Amsterdam, Netherlands, February 12, 2019 --(PR.com
)-- Upinion had real-time conversations with asylum seekers and migrants on Lesbos using Facebook Messenger. The answers from the community members were distressing. Almost everyone felt unsafe. Most mentioned reasons for this were: active gangs, exposure to harassment and violence (especially for women), widespread illnesses and lack of control by the authorities. Asylum seekers also fear for the safety and living conditions of their children in the camps:
“I fear for my wife and daughter to be killed by gangs." - Iraqi man, age group 25-34
Upinion talks to people; not about them
Currently thousands of people flee their home country escaping violence and poverty. Those arriving on Greek islands are held in camps awaiting asylum applications to be processed. This has led to overcrowded camps on Lesbos island for instance. Upinion reached out to asylum seekers on Lesbos to learn about their needs, living conditions and whether they have access to legal assistance. Upinion does so because they believe that people affected by crisis situations know the problem and solutions for them. Their goal is to talk directly to people in crisis situations so their voices influence decisions affecting their lives.
How does Upinion connect with communities?
Upinion amplifies people’s voices by gathering instant stories from people in crisis situations. How do they do that? With their communication platform, so the same social messaging apps are used as people connect to their friends and families, such as Facebook Messenger. Therefore Upinion could engage with them directly and instantly, and ask them questions in any language.
On Lesbos, Upinion have had several conversations with asylum seekers using their communication platform in Arabic, Farsi and French. 165 asylum seekers completed the conversation(s), whom are called "community members," and with whom it is possible to have continuous conversations. The below insights are based on their responses.
Insights of 165 asylum seekers on Lesbos
Upinion’s conversation platform allowed asylum seekers and migrants to directly share about their needs and concerns:
The psychological well-being of the community members is deteriorating. Almost all of them indicated that their psychological well-being has been impacted negatively since their arrival on Lesbos. This is due to the inadequate services, lengthy waiting periods and safety concerns. The majority needs access to a psychologist, however, half of them was unable to speak with one.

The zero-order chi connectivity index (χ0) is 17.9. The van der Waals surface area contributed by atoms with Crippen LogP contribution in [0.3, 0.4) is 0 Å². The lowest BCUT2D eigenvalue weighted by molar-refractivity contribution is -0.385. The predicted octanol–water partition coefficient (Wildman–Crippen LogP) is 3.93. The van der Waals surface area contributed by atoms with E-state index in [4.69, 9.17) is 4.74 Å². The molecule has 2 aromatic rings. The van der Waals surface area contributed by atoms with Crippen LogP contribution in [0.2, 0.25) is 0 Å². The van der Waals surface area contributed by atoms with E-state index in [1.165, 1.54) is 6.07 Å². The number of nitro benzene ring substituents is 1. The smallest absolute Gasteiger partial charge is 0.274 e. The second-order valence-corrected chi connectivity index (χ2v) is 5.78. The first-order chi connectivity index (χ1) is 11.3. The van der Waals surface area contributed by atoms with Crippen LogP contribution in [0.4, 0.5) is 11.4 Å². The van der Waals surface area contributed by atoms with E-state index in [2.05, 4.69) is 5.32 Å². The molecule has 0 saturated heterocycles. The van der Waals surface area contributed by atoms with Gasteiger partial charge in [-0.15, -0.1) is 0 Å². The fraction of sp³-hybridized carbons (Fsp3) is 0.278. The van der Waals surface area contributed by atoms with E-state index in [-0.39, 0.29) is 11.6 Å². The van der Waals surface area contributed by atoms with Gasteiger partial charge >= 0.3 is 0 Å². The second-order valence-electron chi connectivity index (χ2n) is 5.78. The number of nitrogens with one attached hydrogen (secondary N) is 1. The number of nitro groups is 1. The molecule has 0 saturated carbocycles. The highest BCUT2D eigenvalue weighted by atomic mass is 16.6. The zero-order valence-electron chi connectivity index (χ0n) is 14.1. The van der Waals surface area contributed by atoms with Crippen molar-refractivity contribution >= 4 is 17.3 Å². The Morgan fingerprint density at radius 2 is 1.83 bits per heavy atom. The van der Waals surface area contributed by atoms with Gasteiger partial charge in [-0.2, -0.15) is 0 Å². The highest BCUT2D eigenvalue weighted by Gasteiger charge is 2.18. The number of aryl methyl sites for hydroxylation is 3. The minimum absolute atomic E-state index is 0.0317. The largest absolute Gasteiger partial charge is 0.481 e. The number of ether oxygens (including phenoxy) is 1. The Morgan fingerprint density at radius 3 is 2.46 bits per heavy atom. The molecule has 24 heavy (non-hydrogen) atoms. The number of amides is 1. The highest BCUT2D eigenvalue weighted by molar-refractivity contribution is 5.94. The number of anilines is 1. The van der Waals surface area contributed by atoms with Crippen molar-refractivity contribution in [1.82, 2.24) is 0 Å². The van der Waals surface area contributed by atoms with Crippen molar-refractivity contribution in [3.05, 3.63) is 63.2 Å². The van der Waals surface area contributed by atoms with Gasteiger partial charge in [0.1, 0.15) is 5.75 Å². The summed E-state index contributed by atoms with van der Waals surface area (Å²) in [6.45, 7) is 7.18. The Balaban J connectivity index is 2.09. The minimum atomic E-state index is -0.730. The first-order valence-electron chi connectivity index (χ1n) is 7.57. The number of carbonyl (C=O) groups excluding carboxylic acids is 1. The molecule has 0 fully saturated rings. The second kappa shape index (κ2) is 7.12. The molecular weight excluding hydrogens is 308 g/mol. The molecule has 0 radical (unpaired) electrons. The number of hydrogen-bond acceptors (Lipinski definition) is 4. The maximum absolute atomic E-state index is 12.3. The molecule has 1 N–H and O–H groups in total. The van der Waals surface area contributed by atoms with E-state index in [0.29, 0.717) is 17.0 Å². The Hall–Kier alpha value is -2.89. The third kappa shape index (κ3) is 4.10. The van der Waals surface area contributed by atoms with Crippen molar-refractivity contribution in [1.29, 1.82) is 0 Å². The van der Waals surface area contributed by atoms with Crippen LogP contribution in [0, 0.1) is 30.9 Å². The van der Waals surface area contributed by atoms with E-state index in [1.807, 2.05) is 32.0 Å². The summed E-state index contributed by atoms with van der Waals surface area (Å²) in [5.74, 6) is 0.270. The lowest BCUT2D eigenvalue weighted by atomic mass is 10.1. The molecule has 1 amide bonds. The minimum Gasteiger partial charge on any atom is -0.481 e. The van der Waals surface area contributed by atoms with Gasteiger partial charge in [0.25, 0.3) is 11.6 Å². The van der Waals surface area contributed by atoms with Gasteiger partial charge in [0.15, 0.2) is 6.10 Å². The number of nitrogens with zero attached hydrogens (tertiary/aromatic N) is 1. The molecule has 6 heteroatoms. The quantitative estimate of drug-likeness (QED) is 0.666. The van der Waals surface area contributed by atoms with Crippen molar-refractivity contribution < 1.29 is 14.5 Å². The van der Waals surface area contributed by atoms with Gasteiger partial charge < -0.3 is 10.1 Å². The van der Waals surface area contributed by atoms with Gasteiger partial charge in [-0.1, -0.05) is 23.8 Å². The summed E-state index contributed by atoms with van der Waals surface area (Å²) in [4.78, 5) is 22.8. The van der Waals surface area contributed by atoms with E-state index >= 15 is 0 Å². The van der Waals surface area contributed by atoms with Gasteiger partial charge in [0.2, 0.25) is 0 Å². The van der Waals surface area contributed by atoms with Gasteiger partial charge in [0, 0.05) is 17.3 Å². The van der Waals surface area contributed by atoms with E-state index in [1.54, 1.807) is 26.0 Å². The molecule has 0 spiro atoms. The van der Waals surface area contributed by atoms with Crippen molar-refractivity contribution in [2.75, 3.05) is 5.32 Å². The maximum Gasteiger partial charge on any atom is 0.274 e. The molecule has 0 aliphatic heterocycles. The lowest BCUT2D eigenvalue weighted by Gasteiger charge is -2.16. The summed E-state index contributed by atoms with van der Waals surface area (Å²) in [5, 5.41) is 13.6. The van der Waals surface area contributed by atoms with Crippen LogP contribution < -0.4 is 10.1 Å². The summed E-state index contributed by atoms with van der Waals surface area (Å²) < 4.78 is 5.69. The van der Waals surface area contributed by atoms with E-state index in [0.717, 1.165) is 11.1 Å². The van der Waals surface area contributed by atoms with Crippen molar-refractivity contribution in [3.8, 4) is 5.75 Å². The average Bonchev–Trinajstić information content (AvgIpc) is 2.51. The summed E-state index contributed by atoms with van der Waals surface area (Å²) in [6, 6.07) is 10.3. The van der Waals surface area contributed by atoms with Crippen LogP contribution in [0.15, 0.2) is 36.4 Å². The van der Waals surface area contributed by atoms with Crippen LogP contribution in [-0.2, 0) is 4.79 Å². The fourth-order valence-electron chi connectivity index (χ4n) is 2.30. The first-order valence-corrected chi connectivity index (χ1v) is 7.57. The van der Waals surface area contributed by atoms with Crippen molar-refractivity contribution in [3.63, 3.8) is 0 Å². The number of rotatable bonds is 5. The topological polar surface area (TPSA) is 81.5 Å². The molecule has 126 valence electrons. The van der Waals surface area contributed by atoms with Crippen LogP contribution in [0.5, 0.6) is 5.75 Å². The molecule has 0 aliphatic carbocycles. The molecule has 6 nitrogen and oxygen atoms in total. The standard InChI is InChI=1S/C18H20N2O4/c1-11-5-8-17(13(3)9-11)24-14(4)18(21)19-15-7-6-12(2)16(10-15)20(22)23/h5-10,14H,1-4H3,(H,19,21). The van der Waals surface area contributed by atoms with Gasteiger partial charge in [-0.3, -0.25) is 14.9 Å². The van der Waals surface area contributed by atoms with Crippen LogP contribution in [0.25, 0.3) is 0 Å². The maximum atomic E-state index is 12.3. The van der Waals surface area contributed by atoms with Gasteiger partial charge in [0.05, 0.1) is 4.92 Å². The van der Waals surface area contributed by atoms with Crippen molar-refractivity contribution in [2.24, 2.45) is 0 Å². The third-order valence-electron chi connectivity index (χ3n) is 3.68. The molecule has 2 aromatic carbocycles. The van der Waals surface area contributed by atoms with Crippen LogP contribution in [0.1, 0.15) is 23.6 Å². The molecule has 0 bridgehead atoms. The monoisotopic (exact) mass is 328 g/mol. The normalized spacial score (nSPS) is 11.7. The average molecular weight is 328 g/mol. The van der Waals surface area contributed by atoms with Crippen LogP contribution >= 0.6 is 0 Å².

“I have suffered from psychological problems because of the daily threats, harassment and exposure to death." - Single Syrian man, age group 18-24
The majority of the community (68%) has not received a decision on their asylum case yet - a quarter of which have been waiting for more than 6 months. Also, not everyone knows how to access information about the asylum process - 28% of the community is unaware of how to receive information about the asylum process.
Half of the community had consulted a lawyer for legal assistance. Those who had not, didn't because: they did not know it is possible, they thought it was useless or they had trouble finding one. According to the community, the existing legal services on Lesbos could improve if more lawyers, interpreters and relevant information are available.
"I prefer to have more female interpreters. It is easier for women to talk in the presence of other women without fear." - Afghani woman, 25-34 years, living with a friend
Upinion’s overall goal is to help improve living conditions of asylum seekers on Lesbos while involving them in the change process. In the community there are now 165 asylum seekers who accepted that they can be contacted again. Upinion is currently working on creating a strong network with relevant NGOs and UN agencies in Greece so they can use our direct connection with the community there. If you also are interested in engaging directly with people on Lesbos, please contact Upinion via firstname.lastname@example.org. If you are interested in the full report, please go to their website https://upinion.com/reports/.